Russia's relationship with its neighbours and with the West has worsened dramatically in recent years. Under Vladimir Putin's leadership, the country has annexed Crimea, begun a war in Eastern Ukraine, used chemical weapons on the streets of the UK and created an army of Internet trolls to meddle in the US presidential elections. How should we understand this apparent relapse into aggressive imperialism and militarism?
In this book, Sergei Medvedev argues that this new wave of Russian nationalism is the result of mentalities that have long been embedded within the Russian psyche. Whereas in the West, the turbulent social changes of the 1960s and a rising awareness of the legacy of colonialism have modernized attitudes, Russia has been stymied by an enduring sense of superiority over its neighbours alongside a painful nostalgia for empire. It is this infantilized and irrational worldview that Putin and others have exploited, as seen most clearly in Russia's recent foreign policy decisions, including the annexation of Crimea.
This sharp and insightful book, full of irony and humour, shows how the archaic forces of imperial revanchism have been brought back to life, shaking Russian society and threatening the outside world. It will be of great interest to anyone trying to understand the forces shaping Russian politics and society today.
Country of Publication:
Series: New Russian Thought
01 November 2019
Professional and scholarly
Preface to the English Edition Part One: THE WAR FOR SPACE Sovereign Territory...with No Roads The Smoke of the Fatherland Sacred Ice Crimea as a Territory of the Subconscious Drum Solo Jihad in Donetsk Global Biryulyovo Seduced by Geopolitics Profession: Invader Noughts and Crosses The War with Pokemon Kremlin Firewall A Sovereignty Full of Holes Part Two: THE WAR FOR SYMBOLS The State's Game Reserve The Elite Avenue...to Death An Ode to Shuvalov's Dogs Missile Mania Tank Invasion Purveyors of Threats Churchill Dreamt It All Up A Racketeer with Rockets The Torch Procession Olympic Schizophrenia The Thugs' Game The Sovereign from the Back-Streets of St Petersburg Putinism and Questions of Linguistics War of the Avatars Part Three: THE WAR FOR THE BODY Punitive Hygiene The King's Body The Condom as a Sign of Protest The Protocols of the Elders of Sodom Test for Homophobia The 'Miss Prison' Contest Breaking 'The Silence of the Lambs' The Politics of the Female Body A 4-by-4 as a Teaching Aid A Russian Potlatch A Requiem for Roquefort The Land of Abandoned Children The Amputation of Conscience The Fiasco of 'Operation Sochi' Part Four: THE WAR FOR MEMORY Hysterical Revisionism The Holiday of 5 March The Oblomov and the Stoltz of Soviet Power A Bear of a Man Maidan in Moscow A Holiday without Tears Waltz of the Urals Chekists The Return of the Ghosts Tyrants Destroyed Russian Resentment The Flower Revolution Who's Afraid of Svetlana Alexievich? The Private Nuremberg of Denis Karagodin The Battle at the River Iset Constitution Day Glossary and List of Abbreviations Notes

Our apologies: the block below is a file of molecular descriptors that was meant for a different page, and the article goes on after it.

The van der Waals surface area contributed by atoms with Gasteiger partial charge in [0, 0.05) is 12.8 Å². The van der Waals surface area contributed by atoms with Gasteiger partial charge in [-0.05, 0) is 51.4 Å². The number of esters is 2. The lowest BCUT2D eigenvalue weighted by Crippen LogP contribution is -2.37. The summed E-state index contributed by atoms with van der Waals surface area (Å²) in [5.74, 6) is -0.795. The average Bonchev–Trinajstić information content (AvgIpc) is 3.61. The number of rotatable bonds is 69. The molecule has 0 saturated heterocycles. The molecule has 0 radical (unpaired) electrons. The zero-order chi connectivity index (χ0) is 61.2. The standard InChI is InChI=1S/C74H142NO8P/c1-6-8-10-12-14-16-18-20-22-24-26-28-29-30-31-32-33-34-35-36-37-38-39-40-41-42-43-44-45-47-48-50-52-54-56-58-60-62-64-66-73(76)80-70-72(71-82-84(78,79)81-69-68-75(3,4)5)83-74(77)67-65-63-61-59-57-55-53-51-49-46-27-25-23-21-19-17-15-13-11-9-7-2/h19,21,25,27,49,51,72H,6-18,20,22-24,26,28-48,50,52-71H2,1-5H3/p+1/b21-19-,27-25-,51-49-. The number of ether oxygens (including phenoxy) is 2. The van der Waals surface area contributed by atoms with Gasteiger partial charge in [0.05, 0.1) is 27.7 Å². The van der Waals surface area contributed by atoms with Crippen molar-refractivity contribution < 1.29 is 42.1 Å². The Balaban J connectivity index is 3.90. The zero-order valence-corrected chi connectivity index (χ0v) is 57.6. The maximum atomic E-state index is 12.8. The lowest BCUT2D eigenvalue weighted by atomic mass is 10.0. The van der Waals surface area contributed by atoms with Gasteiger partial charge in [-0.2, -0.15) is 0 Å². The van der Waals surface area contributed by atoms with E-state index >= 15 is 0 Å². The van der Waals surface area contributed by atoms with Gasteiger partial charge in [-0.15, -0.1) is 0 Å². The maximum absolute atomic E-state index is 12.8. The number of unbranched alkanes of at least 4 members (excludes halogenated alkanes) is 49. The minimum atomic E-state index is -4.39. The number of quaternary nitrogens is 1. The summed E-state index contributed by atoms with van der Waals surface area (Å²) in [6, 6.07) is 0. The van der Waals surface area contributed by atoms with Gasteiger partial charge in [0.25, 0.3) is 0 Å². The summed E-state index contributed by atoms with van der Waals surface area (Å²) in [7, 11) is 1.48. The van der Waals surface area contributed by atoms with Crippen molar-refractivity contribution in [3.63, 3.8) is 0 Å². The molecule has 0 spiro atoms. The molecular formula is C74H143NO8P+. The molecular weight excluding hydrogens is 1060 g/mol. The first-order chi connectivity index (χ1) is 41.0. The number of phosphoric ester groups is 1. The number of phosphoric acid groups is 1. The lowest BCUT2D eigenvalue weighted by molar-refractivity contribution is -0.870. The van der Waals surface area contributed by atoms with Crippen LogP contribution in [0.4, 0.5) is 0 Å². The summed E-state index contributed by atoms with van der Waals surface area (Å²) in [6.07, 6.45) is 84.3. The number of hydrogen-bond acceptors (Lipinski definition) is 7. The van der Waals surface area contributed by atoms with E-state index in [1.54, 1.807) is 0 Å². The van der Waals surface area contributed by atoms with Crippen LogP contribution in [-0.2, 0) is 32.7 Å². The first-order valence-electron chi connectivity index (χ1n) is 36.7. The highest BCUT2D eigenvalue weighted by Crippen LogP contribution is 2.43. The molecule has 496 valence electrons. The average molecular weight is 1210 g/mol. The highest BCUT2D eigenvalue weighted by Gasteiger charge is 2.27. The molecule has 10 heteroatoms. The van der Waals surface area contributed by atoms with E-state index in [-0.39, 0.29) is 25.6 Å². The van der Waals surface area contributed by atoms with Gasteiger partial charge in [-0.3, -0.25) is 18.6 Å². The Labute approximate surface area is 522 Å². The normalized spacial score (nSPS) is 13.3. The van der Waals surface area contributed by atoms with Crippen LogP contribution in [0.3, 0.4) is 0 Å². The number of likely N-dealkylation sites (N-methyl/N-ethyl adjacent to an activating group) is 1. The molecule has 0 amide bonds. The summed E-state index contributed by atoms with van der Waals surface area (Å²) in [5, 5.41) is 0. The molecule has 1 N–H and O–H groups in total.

Sergei Medvedev is Professor in the Faculty of Social Sciences at the Higher School of Economics in Moscow. The host of several history and current affairs programmes on TV and radio and a regular commentator in the print, broadcasting and online media, he is one of Russia's most in-demand public intellectuals.
Reviews for The Return of the Russian Leviathan
'This is the best treatise on contemporary Russia since John Reed's pamphlet that shook the world one hundred years ago. Moving from the endangered Arctic to the occupied Crimea and from the politics of the body to memory wars, Medvedev reveals a political machine based on vanity, manipulation and fear of its own people. Broad-ranging in scope and mind-blowing in details, this book is a must for everyone who is concerned about Russia's present and future.' Alexander Etkind, author of Internal Colonization: Russia's Imperial Experience 'Is Putin's regime a Russian peculiarity or is it simply the Russian version of a global trend? Was it inevitable or was it accidental? If you are worried by these questions, read this passionately analytical book.' Ivan Krastev, Chairman, Centre for Liberal Strategies, Sofia 'While there are many books about President Vladimir Putin's Russia, there are few that nail its realities with the same combination of academic precision, acerbic wit and anger as this. Well-researched analysis might be expected of a professor of Moscow's Higher School of Economics, but not necessarily the humour and passion that run through the striking work.' The Financial Times 'Medvedev's portrait of Russia is brilliant, wry and minutely observed -- and, like its title, often bitterly ironic.' Times Literary Supplement 'acerbic and splendidly argumentative... dazzling.' New Internationalist